Emily was calmer. Whether she mistook it for her destiny or not, she seems to have acquiesced when Charlotte showed her the veiled figure at the cross-roads, to have been led blindfold by Charlotte through the "streaming and starless darkness" that took them to Brussels. The rest she endured with a stern and terrible resignation. It is known from her letters what the Pensionnat was to Charlotte. Heaven only knows what it must have been to Emily. Charlotte, with her undying passion for knowledge and the spectacle of the world, with her psychological interest in M. Heger and his wife, Charlotte hardly came out of it with her soul alive. But Emily was not interested in M. Heger nor in his wife, nor in his educational system. She thought his system was no good and told him so. What she thought of his wife is not recorded.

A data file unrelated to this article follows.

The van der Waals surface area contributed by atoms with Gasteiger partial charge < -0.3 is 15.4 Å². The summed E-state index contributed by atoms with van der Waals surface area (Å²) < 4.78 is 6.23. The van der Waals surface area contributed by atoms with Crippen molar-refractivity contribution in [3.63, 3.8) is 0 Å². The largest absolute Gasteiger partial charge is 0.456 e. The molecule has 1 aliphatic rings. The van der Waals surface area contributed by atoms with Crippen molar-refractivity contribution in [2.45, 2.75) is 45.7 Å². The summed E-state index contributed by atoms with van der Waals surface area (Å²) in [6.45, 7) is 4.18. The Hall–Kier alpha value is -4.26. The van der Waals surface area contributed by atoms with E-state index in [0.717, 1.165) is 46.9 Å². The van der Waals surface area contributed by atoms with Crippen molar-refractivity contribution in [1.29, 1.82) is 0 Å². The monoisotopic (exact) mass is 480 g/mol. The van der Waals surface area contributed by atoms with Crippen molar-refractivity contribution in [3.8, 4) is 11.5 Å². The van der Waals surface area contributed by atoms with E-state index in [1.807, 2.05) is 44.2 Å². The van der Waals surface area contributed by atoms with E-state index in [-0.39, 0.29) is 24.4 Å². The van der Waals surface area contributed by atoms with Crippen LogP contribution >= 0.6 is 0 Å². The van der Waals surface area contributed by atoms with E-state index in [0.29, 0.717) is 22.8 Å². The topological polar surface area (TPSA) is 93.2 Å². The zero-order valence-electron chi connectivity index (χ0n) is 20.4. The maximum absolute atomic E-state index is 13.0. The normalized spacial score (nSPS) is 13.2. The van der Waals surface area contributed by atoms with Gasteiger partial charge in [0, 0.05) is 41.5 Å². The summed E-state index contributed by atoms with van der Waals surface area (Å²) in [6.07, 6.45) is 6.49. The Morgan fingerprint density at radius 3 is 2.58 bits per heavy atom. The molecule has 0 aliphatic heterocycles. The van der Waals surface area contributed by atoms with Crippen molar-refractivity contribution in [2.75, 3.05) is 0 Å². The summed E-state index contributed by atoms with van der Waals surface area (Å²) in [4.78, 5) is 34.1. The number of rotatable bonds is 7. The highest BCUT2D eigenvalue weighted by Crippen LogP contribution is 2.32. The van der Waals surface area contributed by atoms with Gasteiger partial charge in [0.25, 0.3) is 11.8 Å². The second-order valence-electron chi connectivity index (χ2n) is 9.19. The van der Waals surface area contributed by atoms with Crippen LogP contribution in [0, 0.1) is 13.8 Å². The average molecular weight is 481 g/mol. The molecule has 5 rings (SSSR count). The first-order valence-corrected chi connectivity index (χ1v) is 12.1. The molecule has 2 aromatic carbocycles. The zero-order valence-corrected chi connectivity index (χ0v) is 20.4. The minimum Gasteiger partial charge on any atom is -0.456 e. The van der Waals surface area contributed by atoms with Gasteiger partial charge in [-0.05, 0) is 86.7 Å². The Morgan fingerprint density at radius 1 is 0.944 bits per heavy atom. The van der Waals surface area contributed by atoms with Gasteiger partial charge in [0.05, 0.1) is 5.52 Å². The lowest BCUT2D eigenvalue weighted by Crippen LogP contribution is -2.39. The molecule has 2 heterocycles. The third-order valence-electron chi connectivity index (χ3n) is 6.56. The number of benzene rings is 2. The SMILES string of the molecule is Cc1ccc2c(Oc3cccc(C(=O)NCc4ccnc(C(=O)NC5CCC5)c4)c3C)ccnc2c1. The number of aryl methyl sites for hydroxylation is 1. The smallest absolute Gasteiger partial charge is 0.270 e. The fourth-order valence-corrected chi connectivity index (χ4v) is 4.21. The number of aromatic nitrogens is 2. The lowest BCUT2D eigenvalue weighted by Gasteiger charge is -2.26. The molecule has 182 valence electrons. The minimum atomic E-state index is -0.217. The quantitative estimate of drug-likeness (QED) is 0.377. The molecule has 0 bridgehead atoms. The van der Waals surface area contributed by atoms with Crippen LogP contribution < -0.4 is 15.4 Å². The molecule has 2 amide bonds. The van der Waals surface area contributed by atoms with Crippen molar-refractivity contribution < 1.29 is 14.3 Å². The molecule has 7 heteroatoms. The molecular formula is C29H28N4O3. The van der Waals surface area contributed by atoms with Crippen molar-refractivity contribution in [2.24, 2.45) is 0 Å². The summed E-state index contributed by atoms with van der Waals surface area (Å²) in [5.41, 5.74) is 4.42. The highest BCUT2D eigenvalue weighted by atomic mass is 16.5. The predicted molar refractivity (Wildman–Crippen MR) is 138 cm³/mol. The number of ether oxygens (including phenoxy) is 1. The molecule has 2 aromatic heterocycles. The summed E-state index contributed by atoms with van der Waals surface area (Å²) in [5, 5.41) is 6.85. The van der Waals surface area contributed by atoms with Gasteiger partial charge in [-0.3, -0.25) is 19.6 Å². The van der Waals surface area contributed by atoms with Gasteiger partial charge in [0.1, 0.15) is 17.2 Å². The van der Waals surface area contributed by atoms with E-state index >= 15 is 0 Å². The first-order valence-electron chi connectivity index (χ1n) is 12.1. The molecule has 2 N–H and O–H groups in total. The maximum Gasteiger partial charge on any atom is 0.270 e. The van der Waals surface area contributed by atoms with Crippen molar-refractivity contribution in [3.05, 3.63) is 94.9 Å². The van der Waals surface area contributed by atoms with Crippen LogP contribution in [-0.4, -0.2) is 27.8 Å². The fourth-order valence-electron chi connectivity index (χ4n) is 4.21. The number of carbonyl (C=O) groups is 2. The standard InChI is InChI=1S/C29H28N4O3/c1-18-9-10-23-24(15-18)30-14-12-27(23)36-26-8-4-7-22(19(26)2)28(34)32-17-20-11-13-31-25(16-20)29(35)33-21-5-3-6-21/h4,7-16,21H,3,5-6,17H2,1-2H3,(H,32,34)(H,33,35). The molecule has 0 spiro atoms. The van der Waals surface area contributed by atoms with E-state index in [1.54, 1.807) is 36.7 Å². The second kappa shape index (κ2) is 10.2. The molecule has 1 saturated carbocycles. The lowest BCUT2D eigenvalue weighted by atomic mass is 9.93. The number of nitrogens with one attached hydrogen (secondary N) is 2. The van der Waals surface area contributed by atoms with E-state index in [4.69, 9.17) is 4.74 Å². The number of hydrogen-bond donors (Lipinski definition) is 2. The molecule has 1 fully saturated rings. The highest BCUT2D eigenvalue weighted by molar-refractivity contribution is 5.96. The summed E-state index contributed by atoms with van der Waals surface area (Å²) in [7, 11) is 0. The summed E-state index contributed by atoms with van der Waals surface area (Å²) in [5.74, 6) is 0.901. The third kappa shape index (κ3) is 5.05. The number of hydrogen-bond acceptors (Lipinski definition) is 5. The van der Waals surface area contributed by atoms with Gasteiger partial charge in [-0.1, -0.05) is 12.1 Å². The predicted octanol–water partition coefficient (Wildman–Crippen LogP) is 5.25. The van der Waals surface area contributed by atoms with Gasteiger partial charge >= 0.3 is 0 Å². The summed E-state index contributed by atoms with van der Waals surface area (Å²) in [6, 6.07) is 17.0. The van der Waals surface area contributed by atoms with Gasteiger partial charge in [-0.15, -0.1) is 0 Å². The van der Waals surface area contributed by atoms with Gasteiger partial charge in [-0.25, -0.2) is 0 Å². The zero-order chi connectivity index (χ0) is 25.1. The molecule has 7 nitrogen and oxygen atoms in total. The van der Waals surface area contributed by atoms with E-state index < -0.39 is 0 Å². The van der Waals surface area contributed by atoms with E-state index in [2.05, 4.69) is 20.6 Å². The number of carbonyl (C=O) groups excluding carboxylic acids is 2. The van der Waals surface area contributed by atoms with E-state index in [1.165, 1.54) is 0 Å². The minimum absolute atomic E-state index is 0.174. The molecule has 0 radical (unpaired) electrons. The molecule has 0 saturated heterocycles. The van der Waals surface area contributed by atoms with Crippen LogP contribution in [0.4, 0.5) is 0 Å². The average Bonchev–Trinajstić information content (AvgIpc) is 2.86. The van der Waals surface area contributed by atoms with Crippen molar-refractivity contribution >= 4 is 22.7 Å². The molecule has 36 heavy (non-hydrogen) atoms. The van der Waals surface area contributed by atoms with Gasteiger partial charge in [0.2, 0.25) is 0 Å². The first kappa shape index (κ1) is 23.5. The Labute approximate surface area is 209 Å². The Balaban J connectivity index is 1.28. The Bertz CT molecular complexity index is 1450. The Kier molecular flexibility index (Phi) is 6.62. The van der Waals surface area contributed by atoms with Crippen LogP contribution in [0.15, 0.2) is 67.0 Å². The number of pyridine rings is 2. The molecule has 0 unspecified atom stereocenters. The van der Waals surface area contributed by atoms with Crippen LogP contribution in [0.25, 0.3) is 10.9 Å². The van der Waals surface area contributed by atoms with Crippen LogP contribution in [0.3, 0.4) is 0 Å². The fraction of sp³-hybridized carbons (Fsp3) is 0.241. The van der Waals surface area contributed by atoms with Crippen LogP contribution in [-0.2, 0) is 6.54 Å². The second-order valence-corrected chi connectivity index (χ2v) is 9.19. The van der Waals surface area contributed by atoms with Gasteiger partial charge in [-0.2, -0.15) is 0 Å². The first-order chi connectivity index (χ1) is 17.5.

Then, in their first year of Brussels, their old aunt, Miss Branwell, died. That was destiny, the destiny that was so kind to Emily. It sent her and her sister back to Haworth and it kept her there. Poor Anne was fairly launched on her career; she remained in her "situation", and somebody had to look after Mr. Bronte and the house. Things were going badly and sadly at the Parsonage. Branwell was there, drinking; and Charlotte was even afraid that her father ... also sometimes ... perhaps....

She left Emily to deal with them and went back to Brussels as a pupil teacher, alone. She went in an agony of self-reproach, desiring more and more knowledge, a perfect, inalienable, indestructible possession of the German language, and wondering whether it were right to satisfy that indomitable craving. By giving utterance to this self-reproach, so passionate, so immense, so disproportioned to the crime, the innocent Charlotte laid herself open to an unjust suspicion. Innocent and unaware she went, and—it is her own word—she was "punished" for it.